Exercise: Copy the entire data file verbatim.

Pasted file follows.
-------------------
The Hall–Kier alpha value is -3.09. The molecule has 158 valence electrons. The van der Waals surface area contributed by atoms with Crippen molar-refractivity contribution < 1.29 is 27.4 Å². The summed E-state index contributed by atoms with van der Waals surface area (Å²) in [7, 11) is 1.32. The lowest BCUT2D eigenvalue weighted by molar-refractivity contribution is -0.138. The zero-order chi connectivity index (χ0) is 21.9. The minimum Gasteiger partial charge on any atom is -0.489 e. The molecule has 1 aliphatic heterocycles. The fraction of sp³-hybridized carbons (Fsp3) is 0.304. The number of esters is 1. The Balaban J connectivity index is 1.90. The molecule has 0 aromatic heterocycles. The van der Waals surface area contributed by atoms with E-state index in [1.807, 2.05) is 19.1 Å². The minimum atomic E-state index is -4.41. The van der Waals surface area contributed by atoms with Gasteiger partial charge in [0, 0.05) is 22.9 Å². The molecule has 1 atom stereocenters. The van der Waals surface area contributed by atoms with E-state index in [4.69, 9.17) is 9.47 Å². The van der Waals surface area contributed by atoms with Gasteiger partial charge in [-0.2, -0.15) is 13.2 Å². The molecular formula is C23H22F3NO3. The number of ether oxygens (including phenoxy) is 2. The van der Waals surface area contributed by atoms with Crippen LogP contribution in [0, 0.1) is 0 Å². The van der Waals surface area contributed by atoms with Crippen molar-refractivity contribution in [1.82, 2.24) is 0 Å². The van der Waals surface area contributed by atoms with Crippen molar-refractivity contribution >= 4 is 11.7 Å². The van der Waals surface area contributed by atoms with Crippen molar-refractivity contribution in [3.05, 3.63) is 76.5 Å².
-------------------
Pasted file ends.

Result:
The Hall–Kier alpha value is -3.09. The molecule has 158 valence electrons. The van der Waals surface area contributed by atoms with Crippen molar-refractivity contribution < 1.29 is 27.4 Å². The summed E-state index contributed by atoms with van der Waals surface area (Å²) in [7, 11) is 1.32. The lowest BCUT2D eigenvalue weighted by molar-refractivity contribution is -0.138. The zero-order chi connectivity index (χ0) is 21.9. The minimum Gasteiger partial charge on any atom is -0.489 e. The molecule has 1 aliphatic heterocycles. The fraction of sp³-hybridized carbons (Fsp3) is 0.304. The number of esters is 1. The Balaban J connectivity index is 1.90. The molecule has 0 aromatic heterocycles. The van der Waals surface area contributed by atoms with E-state index in [1.807, 2.05) is 19.1 Å². The minimum atomic E-state index is -4.41. The van der Waals surface area contributed by atoms with Gasteiger partial charge in [0, 0.05) is 22.9 Å². The molecule has 1 atom stereocenters. The van der Waals surface area contributed by atoms with E-state index in [4.69, 9.17) is 9.47 Å². The van der Waals surface area contributed by atoms with Gasteiger partial charge in [-0.2, -0.15) is 13.2 Å². The molecular formula is C23H22F3NO3. The number of ether oxygens (including phenoxy) is 2. The van der Waals surface area contributed by atoms with Crippen LogP contribution in [0, 0.1) is 0 Å². The van der Waals surface area contributed by atoms with Crippen molar-refractivity contribution in [1.82, 2.24) is 0 Å². The van der Waals surface area contributed by atoms with Crippen molar-refractivity contribution >= 4 is 11.7 Å². The van der Waals surface area contributed by atoms with Crippen molar-refractivity contribution in [3.05, 3.63) is 76.5 Å².